Duffy proposes redistribution in favour of poorer counties
GAA Director General calls in annual report for review of ’inequitable level of funding’
GAA director general Páraic Duffy has proposed a redistribution of association resources in favour of smaller counties. In his annual report, which was launched yesterday – two months earlier than usual, as the organisation’s annual congress has now been moved from April to February – in Croke Park, Duffy speaks of his concern at the inequality in national funding.
He also said that he hoped that Croke Park would address the issue in the year ahead. In his report he draws comparisons between the resources available to some counties under the heading of general biggest expenditure – senior county teams.
“It is clear, too, that counties are not competing on equal terms. We are in an era where some counties have backroom teams of up to 20 people; they can afford this back-up by virtue of their success in the top division of the Allianz Leagues, their income from sponsorship and corporate events, and from other fundraising.
“Small counties, by contrast, draw from a restricted pool of players, must survive on lower revenues, and can afford minimal backroom support, yet must compete in the same leagues and championships as those with substantially greater budgets.
“These lesser-funded counties incur the same travel, meal and medical costs, but do not have the additional resources and supports to compete on an equal footing. Indeed, some largely rural counties incur greater costs due to players constantly travelling long distances to training from major urban centres.
“The inequitable levels of funding available to counties lead us to question our own current model of funding to counties, an issue that has recently been raised by an t-Uachtarán, Liam Ó Néill.”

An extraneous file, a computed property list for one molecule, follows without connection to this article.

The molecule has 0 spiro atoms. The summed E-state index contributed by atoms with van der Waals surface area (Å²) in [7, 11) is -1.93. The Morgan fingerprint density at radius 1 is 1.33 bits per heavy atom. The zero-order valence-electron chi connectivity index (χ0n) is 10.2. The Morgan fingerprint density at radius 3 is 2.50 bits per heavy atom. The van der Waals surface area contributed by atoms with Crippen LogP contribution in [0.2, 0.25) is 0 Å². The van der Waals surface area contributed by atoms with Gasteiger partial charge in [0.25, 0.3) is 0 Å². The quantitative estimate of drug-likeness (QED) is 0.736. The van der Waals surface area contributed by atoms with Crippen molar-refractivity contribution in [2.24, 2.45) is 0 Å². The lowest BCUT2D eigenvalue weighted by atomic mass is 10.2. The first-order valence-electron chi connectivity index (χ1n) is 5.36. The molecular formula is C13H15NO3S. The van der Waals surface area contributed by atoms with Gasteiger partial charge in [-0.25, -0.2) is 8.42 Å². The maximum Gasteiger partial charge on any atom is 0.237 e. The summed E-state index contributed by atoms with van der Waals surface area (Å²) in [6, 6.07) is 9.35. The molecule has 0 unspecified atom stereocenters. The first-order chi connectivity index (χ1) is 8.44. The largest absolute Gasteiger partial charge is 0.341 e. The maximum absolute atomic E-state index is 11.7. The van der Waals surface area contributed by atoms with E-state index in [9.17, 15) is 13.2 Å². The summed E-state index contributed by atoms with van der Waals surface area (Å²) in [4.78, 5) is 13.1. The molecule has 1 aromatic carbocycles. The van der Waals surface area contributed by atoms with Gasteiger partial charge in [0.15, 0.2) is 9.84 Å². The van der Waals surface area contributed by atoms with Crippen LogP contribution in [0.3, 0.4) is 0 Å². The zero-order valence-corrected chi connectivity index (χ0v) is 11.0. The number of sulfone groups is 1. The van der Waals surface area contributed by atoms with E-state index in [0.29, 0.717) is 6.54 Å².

Asked at yesterday’s media launch of the report in Croke Park would such a fundamental re-appraisal of central disbursement policy not be very difficult to implement, Duffy agreed but responded to the media briefing with figures to illustrate the inequalities.
“I’ll just throw a few figures at you: Leitrim has a population of 32,000 people, Longford has 39,000, Carlow has 54,000, Monaghan has 60,000, Roscommon has 64,000, Fermanagh 61,000, Sligo 65,000. Take those seven counties with about 400,000 between them. The reality is those counties don’t have the same resources as Dublin, Galway, Cork, Kerry, Antrim, Waterford, Limerick et cetera.
“They simply cannot generate the same amount of money. My issue is very simple. We treat all of our counties exactly the same. We give Leitrim the same direct financial support as we give any of the large-population counties. I think there’s an issue of fairness here.
“In my view I would like to see a county like Leitrim or Longford or Carlow or Fermanagh getting more money from us. Some of the bigger counties with large populations who can generate (their own income) could do with less from us.”
The issue has been brought into focus in the past year by Dublin although Duffy emphasises that he isn’t being critical of bigger counties but rather protective of smaller, less-resourced units.
The All-Ireland champions have signed high-profile sponsorship deals in recent years, worth in the region of €1m annually and whereas the county was always a draw for sponsors with its big population, the recent success on the playing fields has created apprehension about the contrasting income available to most other counties.
With the GAA battling the economic difficulties in the country in the past five or six years, there is little prospect – as the report makes clear – of new revenue streams to fund enhanced financing of smaller counties.
“Given that a significant increase in overall GAA income is unlikely in the next couple of years, this would mean reducing funding for counties with strong ‘gate’ receipts, formidable fund-raising capacity and valuable sponsorship, and increasing direct support to those with lesser resources.
“This will not be easy, and I can imagine a cool reception from those counties whose Central Council funding would be reduced. However, it is an issue that must be tackled. Our current funding model gives more to those who have most.
“This is an issue of basic fairness, so I would hope that, in 2014, our National Finance Management Committee will undertake a thorough examination of all central funding to counties, with a view to proposing a fairer method of allocation.”
At the end of the media conference Duffy was asked whether would be his last year as director general, as 2015 marks the end of his original seven-year appointment. He batted the question back to GAA president Liam Ó Néill, who was forthright in his response.
“I’ll lay my cards on the table and am quite happy to do it. I certainly hope not and I’d say the majority of this organisation would certainly hope not.”